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Review
Chromatin Architectural Factors as Safeguards against Excessive Supercoiling during DNA Replication
Int. J. Mol. Sci. 2020, 21(12), 4504; https://0-doi-org.brum.beds.ac.uk/10.3390/ijms21124504 - 24 Jun 2020
Cited by 3 | Viewed by 1380
Abstract
Key DNA transactions, such as genome replication and transcription, rely on the speedy translocation of specialized protein complexes along a double-stranded, right-handed helical template. Physical tethering of these molecular machines during translocation, in conjunction with their internal architectural features, generates DNA topological strain [...] Read more.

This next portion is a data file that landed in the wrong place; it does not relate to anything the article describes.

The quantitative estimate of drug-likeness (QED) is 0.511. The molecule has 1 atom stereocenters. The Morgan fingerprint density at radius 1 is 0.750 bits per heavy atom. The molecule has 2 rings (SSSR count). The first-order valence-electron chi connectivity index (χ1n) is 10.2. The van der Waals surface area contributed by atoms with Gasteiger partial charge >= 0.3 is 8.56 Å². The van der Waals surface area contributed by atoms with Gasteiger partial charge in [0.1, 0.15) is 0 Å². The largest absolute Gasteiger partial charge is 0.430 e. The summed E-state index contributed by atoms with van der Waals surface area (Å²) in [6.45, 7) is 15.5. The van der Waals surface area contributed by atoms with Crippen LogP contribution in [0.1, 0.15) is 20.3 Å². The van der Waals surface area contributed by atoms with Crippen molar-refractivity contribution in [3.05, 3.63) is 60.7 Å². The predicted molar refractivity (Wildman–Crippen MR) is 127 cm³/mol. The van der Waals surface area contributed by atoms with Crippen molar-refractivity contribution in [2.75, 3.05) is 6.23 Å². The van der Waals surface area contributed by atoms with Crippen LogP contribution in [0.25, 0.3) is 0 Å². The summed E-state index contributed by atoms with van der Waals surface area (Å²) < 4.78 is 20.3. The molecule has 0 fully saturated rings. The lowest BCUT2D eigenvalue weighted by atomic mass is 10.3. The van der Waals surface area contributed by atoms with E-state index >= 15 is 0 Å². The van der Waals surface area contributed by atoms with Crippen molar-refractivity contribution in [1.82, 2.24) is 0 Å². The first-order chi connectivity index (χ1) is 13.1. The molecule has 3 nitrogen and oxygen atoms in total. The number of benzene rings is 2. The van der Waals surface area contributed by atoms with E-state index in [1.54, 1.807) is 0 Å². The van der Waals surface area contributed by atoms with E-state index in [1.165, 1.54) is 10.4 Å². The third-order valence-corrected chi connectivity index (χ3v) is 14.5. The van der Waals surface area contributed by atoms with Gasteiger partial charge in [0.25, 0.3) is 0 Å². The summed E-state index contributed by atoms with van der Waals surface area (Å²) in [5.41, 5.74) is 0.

Key DNA transactions, such as genome replication and transcription, rely on the speedy translocation of specialized protein complexes along a double-stranded, right-handed helical template. Physical tethering of these molecular machines during translocation, in conjunction with their internal architectural features, generates DNA topological strain in the form of template supercoiling. It is known that the build-up of transient excessive supercoiling poses severe threats to genome function and stability and that highly specialized enzymes—the topoisomerases (TOP)—have evolved to mitigate these threats. Furthermore, due to their intracellular abundance and fast supercoil relaxation rates, it is generally assumed that these enzymes are sufficient in coping with genome-wide bursts of excessive supercoiling. However, the recent discoveries of chromatin architectural factors that play important accessory functions have cast reasonable doubts on this concept. Here, we reviewed the background of these new findings and described emerging models of how these accessory factors contribute to supercoil homeostasis. We focused on DNA replication and the generation of positive (+) supercoiling in front of replisomes, where two accessory factors—GapR and HMGA2—from pro- and eukaryotic cells, respectively, appear to play important roles as sinks for excessive (+) supercoiling by employing a combination of supercoil constrainment and activation of topoisomerases. Looking forward, we expect that additional factors will be identified in the future as part of an expanding cellular repertoire to cope with bursts of topological strain. Furthermore, identifying antagonists that target these accessory factors and work synergistically with clinically relevant topoisomerase inhibitors could become an interesting novel strategy, leading to improved treatment outcomes. Full article